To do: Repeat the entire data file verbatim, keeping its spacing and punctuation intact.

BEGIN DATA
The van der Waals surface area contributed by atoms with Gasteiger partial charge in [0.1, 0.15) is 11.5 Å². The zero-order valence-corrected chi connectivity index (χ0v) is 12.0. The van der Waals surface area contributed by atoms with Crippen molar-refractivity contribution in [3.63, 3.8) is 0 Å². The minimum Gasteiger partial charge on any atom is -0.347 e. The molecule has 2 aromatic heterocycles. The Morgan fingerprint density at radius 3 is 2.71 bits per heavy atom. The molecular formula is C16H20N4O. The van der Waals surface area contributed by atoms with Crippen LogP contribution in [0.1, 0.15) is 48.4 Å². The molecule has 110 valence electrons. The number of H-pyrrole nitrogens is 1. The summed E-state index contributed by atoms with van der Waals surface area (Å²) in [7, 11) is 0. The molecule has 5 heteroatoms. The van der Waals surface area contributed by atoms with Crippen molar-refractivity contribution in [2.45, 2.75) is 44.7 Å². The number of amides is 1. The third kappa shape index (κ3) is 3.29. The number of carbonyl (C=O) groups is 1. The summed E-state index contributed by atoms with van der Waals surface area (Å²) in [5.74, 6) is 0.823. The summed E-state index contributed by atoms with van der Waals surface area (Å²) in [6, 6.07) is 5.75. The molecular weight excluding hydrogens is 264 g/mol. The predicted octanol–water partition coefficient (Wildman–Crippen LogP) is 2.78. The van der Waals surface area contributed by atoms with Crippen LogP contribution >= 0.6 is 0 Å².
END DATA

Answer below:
The van der Waals surface area contributed by atoms with Gasteiger partial charge in [0.1, 0.15) is 11.5 Å². The zero-order valence-corrected chi connectivity index (χ0v) is 12.0. The van der Waals surface area contributed by atoms with Crippen molar-refractivity contribution in [3.63, 3.8) is 0 Å². The minimum Gasteiger partial charge on any atom is -0.347 e. The molecule has 2 aromatic heterocycles. The Morgan fingerprint density at radius 3 is 2.71 bits per heavy atom. The molecular formula is C16H20N4O. The van der Waals surface area contributed by atoms with Crippen LogP contribution in [0.1, 0.15) is 48.4 Å². The molecule has 110 valence electrons. The number of H-pyrrole nitrogens is 1. The summed E-state index contributed by atoms with van der Waals surface area (Å²) in [7, 11) is 0. The molecule has 5 heteroatoms. The van der Waals surface area contributed by atoms with Crippen molar-refractivity contribution in [2.45, 2.75) is 44.7 Å². The number of amides is 1. The third kappa shape index (κ3) is 3.29. The number of carbonyl (C=O) groups is 1. The summed E-state index contributed by atoms with van der Waals surface area (Å²) in [5.74, 6) is 0.823. The summed E-state index contributed by atoms with van der Waals surface area (Å²) in [6, 6.07) is 5.75. The molecular weight excluding hydrogens is 264 g/mol. The predicted octanol–water partition coefficient (Wildman–Crippen LogP) is 2.78. The van der Waals surface area contributed by atoms with Crippen LogP contribution >= 0.6 is 0 Å².